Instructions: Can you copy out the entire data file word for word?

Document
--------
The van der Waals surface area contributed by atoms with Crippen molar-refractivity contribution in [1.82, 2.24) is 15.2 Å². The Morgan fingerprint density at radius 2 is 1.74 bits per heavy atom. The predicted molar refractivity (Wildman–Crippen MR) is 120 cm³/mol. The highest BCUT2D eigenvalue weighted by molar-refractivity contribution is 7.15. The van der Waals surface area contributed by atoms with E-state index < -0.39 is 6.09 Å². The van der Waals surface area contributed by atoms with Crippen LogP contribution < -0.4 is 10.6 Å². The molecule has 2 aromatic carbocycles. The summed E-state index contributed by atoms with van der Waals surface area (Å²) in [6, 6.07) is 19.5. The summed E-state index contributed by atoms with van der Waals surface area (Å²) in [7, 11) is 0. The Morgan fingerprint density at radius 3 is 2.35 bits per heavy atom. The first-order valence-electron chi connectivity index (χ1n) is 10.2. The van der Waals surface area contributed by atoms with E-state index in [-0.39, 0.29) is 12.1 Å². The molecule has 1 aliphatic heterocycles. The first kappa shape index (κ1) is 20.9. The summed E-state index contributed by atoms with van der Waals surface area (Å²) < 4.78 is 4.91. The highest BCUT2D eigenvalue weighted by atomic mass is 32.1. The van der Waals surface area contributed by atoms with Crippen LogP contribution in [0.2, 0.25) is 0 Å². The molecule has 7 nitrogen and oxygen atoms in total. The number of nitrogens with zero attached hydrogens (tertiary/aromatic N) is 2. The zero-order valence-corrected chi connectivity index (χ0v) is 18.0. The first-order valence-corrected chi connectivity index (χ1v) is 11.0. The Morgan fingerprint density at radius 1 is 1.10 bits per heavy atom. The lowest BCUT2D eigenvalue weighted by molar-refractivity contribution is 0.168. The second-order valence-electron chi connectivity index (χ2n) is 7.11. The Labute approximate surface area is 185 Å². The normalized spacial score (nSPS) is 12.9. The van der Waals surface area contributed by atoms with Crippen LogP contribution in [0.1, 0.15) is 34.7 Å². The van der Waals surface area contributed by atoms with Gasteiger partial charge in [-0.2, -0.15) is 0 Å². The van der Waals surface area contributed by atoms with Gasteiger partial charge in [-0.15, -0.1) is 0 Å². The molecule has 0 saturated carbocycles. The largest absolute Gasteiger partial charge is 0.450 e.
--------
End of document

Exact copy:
The van der Waals surface area contributed by atoms with Crippen molar-refractivity contribution in [1.82, 2.24) is 15.2 Å². The Morgan fingerprint density at radius 2 is 1.74 bits per heavy atom. The predicted molar refractivity (Wildman–Crippen MR) is 120 cm³/mol. The highest BCUT2D eigenvalue weighted by molar-refractivity contribution is 7.15. The van der Waals surface area contributed by atoms with E-state index < -0.39 is 6.09 Å². The van der Waals surface area contributed by atoms with Crippen LogP contribution < -0.4 is 10.6 Å². The molecule has 2 aromatic carbocycles. The summed E-state index contributed by atoms with van der Waals surface area (Å²) in [6, 6.07) is 19.5. The summed E-state index contributed by atoms with van der Waals surface area (Å²) in [7, 11) is 0. The Morgan fingerprint density at radius 3 is 2.35 bits per heavy atom. The first-order valence-electron chi connectivity index (χ1n) is 10.2. The van der Waals surface area contributed by atoms with E-state index in [-0.39, 0.29) is 12.1 Å². The molecule has 1 aliphatic heterocycles. The first kappa shape index (κ1) is 20.9. The summed E-state index contributed by atoms with van der Waals surface area (Å²) < 4.78 is 4.91. The highest BCUT2D eigenvalue weighted by atomic mass is 32.1. The van der Waals surface area contributed by atoms with Crippen LogP contribution in [0.2, 0.25) is 0 Å². The molecule has 7 nitrogen and oxygen atoms in total. The number of nitrogens with zero attached hydrogens (tertiary/aromatic N) is 2. The zero-order valence-corrected chi connectivity index (χ0v) is 18.0. The first-order valence-corrected chi connectivity index (χ1v) is 11.0. The Morgan fingerprint density at radius 1 is 1.10 bits per heavy atom. The lowest BCUT2D eigenvalue weighted by molar-refractivity contribution is 0.168. The second-order valence-electron chi connectivity index (χ2n) is 7.11. The Labute approximate surface area is 185 Å². The normalized spacial score (nSPS) is 12.9. The van der Waals surface area contributed by atoms with Crippen LogP contribution in [0.1, 0.15) is 34.7 Å². The van der Waals surface area contributed by atoms with Gasteiger partial charge in [-0.2, -0.15) is 0 Å². The van der Waals surface area contributed by atoms with Gasteiger partial charge in [-0.15, -0.1) is 0 Å². The molecule has 0 saturated carbocycles. The largest absolute Gasteiger partial charge is 0.450 e.